Workers’ compensation claims, under Iowa law, are unique in that certain events in an injured worker’s claim have different deadlines before a claim may be barred by the statute of limitations.
Telling Your Employer about Your Iowa Work Injury
First, before getting to the specific benefits a worker is entitled to under Iowa law, an injured worker must provide notice to the Employer of the workers’ compensation claim.
An injured worker must notify their employer within 90 days of when the worker knew or should have known that they have an injury or condition that was caused by work. If notice is not given within 90 days, your claim may be barred forever.
After notice has been given, and if the employer and/or workers’ compensation insurance carrier has accepted liability for the claim, there are certain benefits the injured worker is entitled to.
What Benefits Can You Receive After Being Injured at Work?
An injured worker is entitled to all reasonable and necessary medical care related to their work injury. This benefit should be available to an injured worker as long as a doctor says that more treatment is necessary and caused by the work injury.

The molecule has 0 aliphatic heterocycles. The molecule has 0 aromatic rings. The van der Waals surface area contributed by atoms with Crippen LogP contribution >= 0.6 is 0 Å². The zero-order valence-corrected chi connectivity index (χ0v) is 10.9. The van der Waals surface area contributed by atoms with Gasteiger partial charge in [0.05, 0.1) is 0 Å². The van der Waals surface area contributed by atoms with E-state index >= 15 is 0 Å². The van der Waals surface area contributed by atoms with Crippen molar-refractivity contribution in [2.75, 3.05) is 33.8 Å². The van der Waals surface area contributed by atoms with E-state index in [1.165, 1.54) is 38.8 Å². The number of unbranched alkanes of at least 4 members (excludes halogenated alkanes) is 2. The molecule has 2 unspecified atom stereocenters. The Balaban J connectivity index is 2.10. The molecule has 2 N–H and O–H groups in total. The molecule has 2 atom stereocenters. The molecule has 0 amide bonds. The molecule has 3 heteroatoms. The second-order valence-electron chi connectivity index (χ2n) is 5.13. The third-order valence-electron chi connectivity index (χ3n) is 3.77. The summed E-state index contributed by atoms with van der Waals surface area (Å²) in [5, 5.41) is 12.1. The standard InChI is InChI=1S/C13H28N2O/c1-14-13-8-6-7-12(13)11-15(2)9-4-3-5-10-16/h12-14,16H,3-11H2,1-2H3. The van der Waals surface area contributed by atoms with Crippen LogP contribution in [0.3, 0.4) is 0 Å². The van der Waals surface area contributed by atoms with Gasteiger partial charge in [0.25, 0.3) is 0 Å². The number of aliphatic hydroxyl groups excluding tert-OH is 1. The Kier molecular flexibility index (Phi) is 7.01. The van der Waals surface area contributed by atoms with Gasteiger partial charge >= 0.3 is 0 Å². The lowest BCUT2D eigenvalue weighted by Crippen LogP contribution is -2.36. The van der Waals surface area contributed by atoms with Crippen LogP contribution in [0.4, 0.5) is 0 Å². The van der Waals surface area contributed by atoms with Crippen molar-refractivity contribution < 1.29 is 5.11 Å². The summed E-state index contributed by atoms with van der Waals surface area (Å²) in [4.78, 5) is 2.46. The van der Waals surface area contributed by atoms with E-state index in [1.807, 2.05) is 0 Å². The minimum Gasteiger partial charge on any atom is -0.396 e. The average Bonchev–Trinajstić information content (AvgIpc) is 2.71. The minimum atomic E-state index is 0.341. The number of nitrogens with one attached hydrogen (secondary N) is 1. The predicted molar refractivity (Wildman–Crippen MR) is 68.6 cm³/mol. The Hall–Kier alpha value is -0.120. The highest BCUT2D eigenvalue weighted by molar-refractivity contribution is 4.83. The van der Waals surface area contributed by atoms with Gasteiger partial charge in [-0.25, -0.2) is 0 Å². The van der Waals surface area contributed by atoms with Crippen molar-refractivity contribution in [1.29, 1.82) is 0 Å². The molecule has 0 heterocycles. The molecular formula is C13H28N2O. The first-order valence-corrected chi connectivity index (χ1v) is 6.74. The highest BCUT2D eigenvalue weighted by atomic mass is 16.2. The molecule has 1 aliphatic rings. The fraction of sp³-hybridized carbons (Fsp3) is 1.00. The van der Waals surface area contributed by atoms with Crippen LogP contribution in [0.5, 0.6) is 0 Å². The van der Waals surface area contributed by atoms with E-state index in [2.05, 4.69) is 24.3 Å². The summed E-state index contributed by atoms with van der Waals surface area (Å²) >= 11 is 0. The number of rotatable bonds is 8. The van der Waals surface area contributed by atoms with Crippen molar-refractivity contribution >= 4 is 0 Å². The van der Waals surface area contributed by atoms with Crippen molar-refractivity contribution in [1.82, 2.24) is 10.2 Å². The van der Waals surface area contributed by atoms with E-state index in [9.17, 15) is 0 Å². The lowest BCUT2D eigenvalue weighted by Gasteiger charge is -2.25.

However, if an injured worker has not brought a claim or resolved the claim within certain time limits, it can be much more difficult to force an insurance carrier to still provide medical benefits.
An injured worker is entitled to certain weekly disability benefits that can extend deadlines for their case.
The Statute of Limitations on Iowa Workers’ Compensation Claims
An injured worker should be aware that the statute of limitations governing workers’ compensation claims in Iowa runs three years from the date your last weekly workers’ compensation check was mailed to you.
Or, if you did not receive any weekly benefits, then two years from the date of injury. If an injured worker has not settled their claim or filed a petition with the Iowa Workers’ Compensation Commissioner by that time, your claim will be barred forever.
If an injured worker has met those deadlines and their rights have been properly preserved, benefits can continue under certain circumstances.
For example, even if an individual has been awarded disability benefits following a workers’ compensation hearing, they may be entitled to additional benefits later if their condition has worsened. These proceedings are called a “review-reopening” claim and, generally, must be brought within three years of the prior award of benefits.
To be certain that your claim is protected and that you can seek all benefits you are entitled to, an injured worker should contact an experienced Iowa workers’ compensation attorney to learn how they may be able to assist in the claim.
To learn more information as to whether it makes sense to hire an attorney for your workers’ compensation claim, do not hesitate to receive your free, no-obligation case evaluation by contacting RSH Legal today at 1-800-433-0283.